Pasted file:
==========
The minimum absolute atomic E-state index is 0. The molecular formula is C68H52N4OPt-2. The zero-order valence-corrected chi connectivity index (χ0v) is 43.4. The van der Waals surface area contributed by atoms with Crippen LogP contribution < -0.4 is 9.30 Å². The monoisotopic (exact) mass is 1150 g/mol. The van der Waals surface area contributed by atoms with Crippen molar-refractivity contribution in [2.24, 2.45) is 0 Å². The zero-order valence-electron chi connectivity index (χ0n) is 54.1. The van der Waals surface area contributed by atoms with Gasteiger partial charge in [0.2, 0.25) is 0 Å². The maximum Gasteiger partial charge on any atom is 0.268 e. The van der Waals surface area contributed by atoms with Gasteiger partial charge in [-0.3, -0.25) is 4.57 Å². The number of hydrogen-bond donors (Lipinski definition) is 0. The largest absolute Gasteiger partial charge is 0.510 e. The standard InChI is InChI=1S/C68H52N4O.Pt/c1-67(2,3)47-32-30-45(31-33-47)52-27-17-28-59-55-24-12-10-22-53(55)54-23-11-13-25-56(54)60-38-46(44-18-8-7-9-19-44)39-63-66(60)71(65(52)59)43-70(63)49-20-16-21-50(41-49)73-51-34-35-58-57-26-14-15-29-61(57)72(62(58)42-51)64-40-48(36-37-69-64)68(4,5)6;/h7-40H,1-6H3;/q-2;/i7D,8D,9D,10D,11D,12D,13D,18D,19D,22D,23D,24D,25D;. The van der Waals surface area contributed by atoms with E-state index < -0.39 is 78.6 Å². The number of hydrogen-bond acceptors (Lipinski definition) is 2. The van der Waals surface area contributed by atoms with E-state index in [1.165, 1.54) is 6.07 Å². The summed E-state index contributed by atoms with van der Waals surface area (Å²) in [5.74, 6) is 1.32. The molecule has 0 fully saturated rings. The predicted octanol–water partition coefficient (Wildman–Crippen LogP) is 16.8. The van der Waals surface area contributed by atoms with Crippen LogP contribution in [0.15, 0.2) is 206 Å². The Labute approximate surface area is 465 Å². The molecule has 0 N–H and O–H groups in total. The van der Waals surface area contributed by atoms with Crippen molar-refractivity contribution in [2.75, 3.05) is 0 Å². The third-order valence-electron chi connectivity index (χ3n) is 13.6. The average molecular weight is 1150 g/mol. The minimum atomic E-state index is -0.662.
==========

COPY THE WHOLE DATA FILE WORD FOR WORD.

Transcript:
The minimum absolute atomic E-state index is 0. The molecular formula is C68H52N4OPt-2. The zero-order valence-corrected chi connectivity index (χ0v) is 43.4. The van der Waals surface area contributed by atoms with Crippen LogP contribution < -0.4 is 9.30 Å². The monoisotopic (exact) mass is 1150 g/mol. The van der Waals surface area contributed by atoms with Crippen molar-refractivity contribution in [2.24, 2.45) is 0 Å². The zero-order valence-electron chi connectivity index (χ0n) is 54.1. The van der Waals surface area contributed by atoms with Gasteiger partial charge in [0.2, 0.25) is 0 Å². The maximum Gasteiger partial charge on any atom is 0.268 e. The van der Waals surface area contributed by atoms with Gasteiger partial charge in [-0.3, -0.25) is 4.57 Å². The number of hydrogen-bond donors (Lipinski definition) is 0. The largest absolute Gasteiger partial charge is 0.510 e. The standard InChI is InChI=1S/C68H52N4O.Pt/c1-67(2,3)47-32-30-45(31-33-47)52-27-17-28-59-55-24-12-10-22-53(55)54-23-11-13-25-56(54)60-38-46(44-18-8-7-9-19-44)39-63-66(60)71(65(52)59)43-70(63)49-20-16-21-50(41-49)73-51-34-35-58-57-26-14-15-29-61(57)72(62(58)42-51)64-40-48(36-37-69-64)68(4,5)6;/h7-40H,1-6H3;/q-2;/i7D,8D,9D,10D,11D,12D,13D,18D,19D,22D,23D,24D,25D;. The van der Waals surface area contributed by atoms with E-state index < -0.39 is 78.6 Å². The number of hydrogen-bond acceptors (Lipinski definition) is 2. The van der Waals surface area contributed by atoms with E-state index in [1.165, 1.54) is 6.07 Å². The summed E-state index contributed by atoms with van der Waals surface area (Å²) in [5.74, 6) is 1.32. The molecule has 0 fully saturated rings. The predicted octanol–water partition coefficient (Wildman–Crippen LogP) is 16.8. The van der Waals surface area contributed by atoms with Crippen LogP contribution in [0.15, 0.2) is 206 Å². The Labute approximate surface area is 465 Å². The molecule has 0 N–H and O–H groups in total. The van der Waals surface area contributed by atoms with Crippen molar-refractivity contribution in [2.75, 3.05) is 0 Å². The third-order valence-electron chi connectivity index (χ3n) is 13.6. The average molecular weight is 1150 g/mol. The minimum atomic E-state index is -0.662.